If you’re as prone to self-deprecation as I am, the end of the term may inspire some troublesome realizations and painfully remind you of all the goals you set in September. As the year winds down but exams wind way, way up, it’s hard not to take stock of the past few months – if only to procrastinate.
It’s really easy to identify the goals we didn’t realize and the plans we didn’t follow through with, and the associated negativity is not something any of us needs right now. So, I’m looking back and while I can’t ignore my “areas for improvement” I am sandwiching my criticisms of myself with silent celebrations of all the things I did well and accomplished.
Coming into the semester I anticipated a real challenge between fourth-year courses, the LSAT and my law school application. Nonetheless, I planned to weightlift regularly, train in Jiu Jitsu, train in aerial silks AND skate once a week – while working three jobs. In case it isn’t obvious, that may have been a slightly unrealistic game plan.
As I mentioned in an earlier post, prioritizing was definitely necessary this term and as such, sometimes I had no choice but to miss training and hit the books. Weightlifting regularly? Forget it! I did, however, develop my skills on the silks, continue my Jiu Jitsu journey and greatly increased my ice-skating prowess. I also submitted by law application and kicked butt on the LSAT.
So, while I could have done a thing or two better, and while I really wish I had had enough time to train regularly and test for my light blue belt this semester, I think I can be proud of what I accomplished. How about you?
Of course, there’s always room for improvement, and on that note, I’ll be keeping a couple of things in mind as I begin my next and final term of my undergraduate degree in January:
“Under-promise and over-deliver” is one of a few golden rules which applies to me in my work as a tour director, and I think it’s time I apply it to my academic life. Next semester, I intend to make SMART goals and set realistic expectations so that I don’t have the opportunity to disappoint myself but rather the opportunity to be pleasantly surprised. For me and my active lifestyle, this means looking at my course schedule and creating a training schedule that I can regularly stick to. I had to miss a lot of training this term and that meant a lot of feeling guilty. I’m going to do my best to avoid that next term while continuing to do the things I enjoy.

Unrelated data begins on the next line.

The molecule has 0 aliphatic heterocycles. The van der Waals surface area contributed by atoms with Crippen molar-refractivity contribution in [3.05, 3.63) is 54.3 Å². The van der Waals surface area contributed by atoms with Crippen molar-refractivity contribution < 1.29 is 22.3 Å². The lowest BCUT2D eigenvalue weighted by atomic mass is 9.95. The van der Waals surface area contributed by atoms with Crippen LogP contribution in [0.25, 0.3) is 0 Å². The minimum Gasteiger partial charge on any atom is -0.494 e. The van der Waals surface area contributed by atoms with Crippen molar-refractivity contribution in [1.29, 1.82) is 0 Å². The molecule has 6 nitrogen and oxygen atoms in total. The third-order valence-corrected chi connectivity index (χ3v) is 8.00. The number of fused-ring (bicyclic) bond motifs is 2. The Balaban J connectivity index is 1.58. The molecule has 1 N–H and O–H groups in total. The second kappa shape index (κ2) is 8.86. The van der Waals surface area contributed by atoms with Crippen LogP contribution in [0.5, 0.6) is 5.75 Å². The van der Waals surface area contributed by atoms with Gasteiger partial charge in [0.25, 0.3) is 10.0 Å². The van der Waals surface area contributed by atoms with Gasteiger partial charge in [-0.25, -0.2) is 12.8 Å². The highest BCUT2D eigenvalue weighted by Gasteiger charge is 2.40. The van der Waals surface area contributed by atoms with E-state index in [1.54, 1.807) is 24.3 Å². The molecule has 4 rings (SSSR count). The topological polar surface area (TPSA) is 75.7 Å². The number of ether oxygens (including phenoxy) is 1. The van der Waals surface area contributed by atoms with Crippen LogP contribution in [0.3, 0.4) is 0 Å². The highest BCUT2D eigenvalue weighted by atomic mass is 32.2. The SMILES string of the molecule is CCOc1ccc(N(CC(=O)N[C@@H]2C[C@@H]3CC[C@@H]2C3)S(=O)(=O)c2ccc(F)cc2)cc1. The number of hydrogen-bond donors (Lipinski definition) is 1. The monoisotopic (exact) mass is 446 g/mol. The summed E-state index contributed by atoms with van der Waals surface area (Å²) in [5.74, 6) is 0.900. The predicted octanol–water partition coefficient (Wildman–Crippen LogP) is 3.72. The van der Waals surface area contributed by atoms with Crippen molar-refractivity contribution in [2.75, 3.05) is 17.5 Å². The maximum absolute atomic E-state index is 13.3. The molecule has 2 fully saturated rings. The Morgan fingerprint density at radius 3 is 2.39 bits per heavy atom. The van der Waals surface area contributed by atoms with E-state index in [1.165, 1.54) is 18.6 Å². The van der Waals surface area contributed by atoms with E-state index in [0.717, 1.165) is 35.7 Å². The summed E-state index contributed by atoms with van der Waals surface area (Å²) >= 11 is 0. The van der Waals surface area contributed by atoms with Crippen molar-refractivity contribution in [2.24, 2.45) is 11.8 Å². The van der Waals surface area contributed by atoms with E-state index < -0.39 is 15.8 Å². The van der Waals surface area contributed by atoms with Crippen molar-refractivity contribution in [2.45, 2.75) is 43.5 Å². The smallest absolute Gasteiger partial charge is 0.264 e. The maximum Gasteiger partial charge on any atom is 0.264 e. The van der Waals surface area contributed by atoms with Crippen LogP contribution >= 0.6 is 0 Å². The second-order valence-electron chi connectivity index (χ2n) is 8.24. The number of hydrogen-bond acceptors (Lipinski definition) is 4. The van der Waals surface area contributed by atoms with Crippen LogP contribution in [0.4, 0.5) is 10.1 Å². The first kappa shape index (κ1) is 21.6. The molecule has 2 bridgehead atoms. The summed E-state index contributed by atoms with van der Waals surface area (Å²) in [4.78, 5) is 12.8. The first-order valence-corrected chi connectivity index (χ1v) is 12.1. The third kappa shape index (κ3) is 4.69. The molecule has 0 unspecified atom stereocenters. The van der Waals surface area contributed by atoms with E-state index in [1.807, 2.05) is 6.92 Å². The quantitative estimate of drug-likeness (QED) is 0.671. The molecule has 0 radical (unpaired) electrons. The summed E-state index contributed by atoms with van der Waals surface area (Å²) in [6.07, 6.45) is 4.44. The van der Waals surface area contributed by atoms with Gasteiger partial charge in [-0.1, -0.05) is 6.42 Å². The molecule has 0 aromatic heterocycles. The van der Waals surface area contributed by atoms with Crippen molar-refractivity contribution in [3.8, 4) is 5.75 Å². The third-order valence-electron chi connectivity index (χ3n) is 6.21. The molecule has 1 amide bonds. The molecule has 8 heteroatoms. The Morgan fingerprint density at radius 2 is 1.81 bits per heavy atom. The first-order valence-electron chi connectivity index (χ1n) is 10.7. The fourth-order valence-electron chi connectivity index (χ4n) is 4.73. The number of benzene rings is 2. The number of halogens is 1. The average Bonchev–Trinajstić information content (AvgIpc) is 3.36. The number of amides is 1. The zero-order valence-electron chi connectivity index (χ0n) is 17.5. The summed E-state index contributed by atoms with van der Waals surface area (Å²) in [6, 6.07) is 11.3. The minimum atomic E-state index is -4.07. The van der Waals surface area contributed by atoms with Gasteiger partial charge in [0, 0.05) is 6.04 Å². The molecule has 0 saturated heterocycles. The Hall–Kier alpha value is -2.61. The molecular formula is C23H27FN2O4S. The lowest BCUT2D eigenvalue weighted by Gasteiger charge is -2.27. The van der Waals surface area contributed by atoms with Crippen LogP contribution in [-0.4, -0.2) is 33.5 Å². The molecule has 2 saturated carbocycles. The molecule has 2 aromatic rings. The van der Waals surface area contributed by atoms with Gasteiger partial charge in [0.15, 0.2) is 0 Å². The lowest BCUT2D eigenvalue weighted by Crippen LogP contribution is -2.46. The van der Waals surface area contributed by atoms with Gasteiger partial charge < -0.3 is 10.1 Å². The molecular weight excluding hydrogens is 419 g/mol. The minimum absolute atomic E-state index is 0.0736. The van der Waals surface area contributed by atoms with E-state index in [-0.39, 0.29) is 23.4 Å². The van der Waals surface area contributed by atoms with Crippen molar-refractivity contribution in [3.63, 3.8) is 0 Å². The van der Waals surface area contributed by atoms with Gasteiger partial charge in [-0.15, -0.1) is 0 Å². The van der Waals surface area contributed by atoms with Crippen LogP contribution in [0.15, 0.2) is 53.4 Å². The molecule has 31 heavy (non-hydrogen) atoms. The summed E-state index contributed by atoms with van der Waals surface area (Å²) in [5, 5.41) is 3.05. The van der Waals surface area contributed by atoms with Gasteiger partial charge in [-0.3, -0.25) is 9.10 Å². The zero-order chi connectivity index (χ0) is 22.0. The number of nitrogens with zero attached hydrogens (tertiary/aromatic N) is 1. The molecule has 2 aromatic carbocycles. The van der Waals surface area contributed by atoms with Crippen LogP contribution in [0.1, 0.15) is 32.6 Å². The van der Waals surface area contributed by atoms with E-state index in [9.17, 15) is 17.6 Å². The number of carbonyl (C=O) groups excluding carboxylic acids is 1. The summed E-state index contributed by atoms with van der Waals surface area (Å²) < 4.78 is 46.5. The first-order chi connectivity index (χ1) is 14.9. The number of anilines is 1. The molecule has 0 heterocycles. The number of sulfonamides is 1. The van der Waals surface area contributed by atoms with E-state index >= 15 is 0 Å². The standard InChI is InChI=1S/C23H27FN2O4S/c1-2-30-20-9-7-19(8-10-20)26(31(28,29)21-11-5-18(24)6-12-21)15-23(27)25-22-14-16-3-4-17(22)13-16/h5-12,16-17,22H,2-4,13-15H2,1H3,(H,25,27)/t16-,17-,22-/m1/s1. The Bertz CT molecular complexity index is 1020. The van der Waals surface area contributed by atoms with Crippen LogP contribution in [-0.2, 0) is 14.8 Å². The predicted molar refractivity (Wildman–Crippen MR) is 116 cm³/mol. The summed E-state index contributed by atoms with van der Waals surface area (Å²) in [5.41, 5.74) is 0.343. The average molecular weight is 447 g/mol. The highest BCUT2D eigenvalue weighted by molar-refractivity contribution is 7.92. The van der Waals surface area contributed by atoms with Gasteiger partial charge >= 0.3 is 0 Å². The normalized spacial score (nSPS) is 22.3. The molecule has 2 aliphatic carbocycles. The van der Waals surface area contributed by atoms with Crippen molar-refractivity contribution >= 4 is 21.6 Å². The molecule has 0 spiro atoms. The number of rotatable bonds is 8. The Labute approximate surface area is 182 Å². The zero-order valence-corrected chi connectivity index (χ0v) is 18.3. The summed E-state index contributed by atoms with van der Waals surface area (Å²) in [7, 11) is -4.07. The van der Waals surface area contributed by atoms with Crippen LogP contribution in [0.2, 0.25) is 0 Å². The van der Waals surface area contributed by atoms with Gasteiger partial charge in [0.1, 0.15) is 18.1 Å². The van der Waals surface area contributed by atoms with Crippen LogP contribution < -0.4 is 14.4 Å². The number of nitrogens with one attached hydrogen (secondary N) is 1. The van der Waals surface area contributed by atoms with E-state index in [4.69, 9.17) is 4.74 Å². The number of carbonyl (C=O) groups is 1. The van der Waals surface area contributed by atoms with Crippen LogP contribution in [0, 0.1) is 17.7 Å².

Drop-in programs are a fantastic way – as I recently learned – to fit a bit of physical activity into my day when a two-hour training session is too much time to take out of it or otherwise doesn’t work. I’ll be keeping the class schedules handy (can’t wait for more kickboxing!) and may see if I can fit a pair of runners and some athletic wear in my backpack to facilitate such spontaneous fitness breaks.
Nutrition is not open to discussion. I learned this the hard way this semester when I tried to cut corners and save money only to end up ill. The fuel we feed our bodies is so, so important and a simple way to support our own success throughout the day and throughout the year. I’ll be trying to be more mindful of that, and testing out some recipes over the break!
Has your semester measured up to your expectations? What can you celebrate? What will you work on next semester?
1 comment on “Taking stock of the semester: what is there to celebrate?”
I have had high expectations from myself when it came to my marks, however I did put much thought into extracurricular activities, that now I realize I should have considered joining more.
I’m glad that I ended up doing okay in my grades. I definitely could have done much better, but with the terrible daily schedule I had planned for myself before, I’m surprised with how well it settled into.
My plan for the future is to learn to get better prepared for day to day as well as set better goals for myself.
I feel as if I have learned from my past experience as a student, and would overall hope that I can continue to develop in my ability and become easily accustomed to a university life style.